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Nothin' special.


The world is pretty small. We're all neighbors.

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Reader Comments (33)

wow i can't believe you deal with that...it's interesting to hear from other interracial couples...has never been an issue, not once, in my 15 years, from either side!

I know, I can't really believe it either. We live in a lower-income neighborhood with a lot of teenagers, so the eggs and "ching-chonging" are mostly a result of kids not having enough to do. The random comments from strangers...I dunno, maybe the age of Twitter has conditioned us to blurt things jovially without thinking first.

April 4, 2012 | Registered CommenterAshley Quach

Thank you for sharing, I loved your drawings and your ability to make a bewildering experience into a piece full of grace and humor.

April 4, 2012 | Unregistered Commenterglo_town

That's really nice of you to say. I'm glad you got something good out of it.

April 4, 2012 | Registered CommenterAshley Quach

Excellent stuff. I'd like to see more of your stuff. I found this via AngryAsianman.com's twitter feed. A quick comment though. I've noticed that men(usually white) that are in interracial relationships with asian women have a tendency to needlessly point out that their wife/gf/etc is asian. This is most commonly seen in blogs: "I was out to dinner with my Korean wife, when <fill in generic event here>.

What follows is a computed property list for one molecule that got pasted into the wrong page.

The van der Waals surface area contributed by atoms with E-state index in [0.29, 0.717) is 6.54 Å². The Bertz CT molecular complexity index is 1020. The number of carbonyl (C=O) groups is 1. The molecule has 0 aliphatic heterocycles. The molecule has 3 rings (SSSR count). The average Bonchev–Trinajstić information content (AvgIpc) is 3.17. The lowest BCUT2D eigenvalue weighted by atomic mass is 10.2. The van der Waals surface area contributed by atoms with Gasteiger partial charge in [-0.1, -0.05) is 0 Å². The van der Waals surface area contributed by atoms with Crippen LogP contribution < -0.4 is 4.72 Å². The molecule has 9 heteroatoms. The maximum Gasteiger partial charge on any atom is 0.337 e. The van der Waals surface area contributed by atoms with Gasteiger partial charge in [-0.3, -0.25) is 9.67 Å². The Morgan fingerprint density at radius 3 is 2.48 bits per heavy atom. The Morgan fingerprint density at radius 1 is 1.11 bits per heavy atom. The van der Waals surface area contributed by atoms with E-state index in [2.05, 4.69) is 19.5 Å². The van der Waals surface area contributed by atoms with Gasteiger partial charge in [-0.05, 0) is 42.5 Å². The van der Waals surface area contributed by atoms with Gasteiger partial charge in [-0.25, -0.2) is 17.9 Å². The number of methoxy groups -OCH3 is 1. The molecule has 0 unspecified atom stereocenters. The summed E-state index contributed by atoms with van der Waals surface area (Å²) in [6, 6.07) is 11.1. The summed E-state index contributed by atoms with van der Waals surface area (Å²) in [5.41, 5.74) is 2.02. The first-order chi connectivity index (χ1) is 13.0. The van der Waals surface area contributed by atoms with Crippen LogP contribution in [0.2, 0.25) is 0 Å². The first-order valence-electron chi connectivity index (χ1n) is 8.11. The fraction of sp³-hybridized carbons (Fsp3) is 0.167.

April 4, 2012 | Unregistered Commentervk

As a Chinese-American with a blond Caucasian wife, I can relate; we're in the minority in an already minority situation as most interracial couples are Caucasian men with Asian wives.

In any case, I enjoyed this greatly. Thanks for putting up!

April 5, 2012 | Unregistered CommenterLogan Lo

@vk I've noticed that too. I wonder why they do it.

@logan I'm with you, buddy.

April 5, 2012 | Registered CommenterAshley Quach

Hmm, I totally understand your cartoon. I'm black and my wife is Chinese. I've spent five years in China and I come to love some of the things about Chinese life, but it hard on both of us. If I was white, she would have hit the jackpot, but since I'm black. my wife gets even more grief. It's tough.

April 5, 2012 | Unregistered CommenterBJ Wills

Oh, wow. I've never known a black man who went to live and marry in China. I'd be interested to hear more about your experiences.

April 5, 2012 | Registered CommenterAshley Quach

Thanks for the post - very nice reminder for me to keep a cool head when i'm "ching-chonged" - which happens at least once a week! I'm the only asian-looking person living in a small town in nicaragua and it's sooooooooooo frustrating sometimes. People run off like "ching chong" is soooo funny or original or witty.

April 9, 2012 | Unregistered Commenternicajet

Regarding the comedy club: My family and I went to the Gotham Comedy Club years ago and one comic started joking that "thank god there's Asians in the crowd tonight because they get the jokes"... we thought it was pretty funny and so did the whole crowd. That wasn't the issue until after it was done and folks were walking out, a large white women (apparently a tourist) turns to us and says in deliberate English: "Thank you so much for coming here tonight". Wow, like we're comedic props or something?

Regarding the Chinese banners: so its cool when Basketball players get Chinese words tattooed prominently on their bodies with works like "strength", "honor" and the like, but when there's a Chinese banner or sign in public, it's ok to make fun of it with "Ching-Chong Bing-bong!"?

April 9, 2012 | Unregistered CommenterCarl

Ashley - I'm officially a fan.

April 9, 2012 | Unregistered CommenterYoonee

Awesome work, Ashley. I am now a fan!

April 9, 2012 | Unregistered CommenterSteve Rice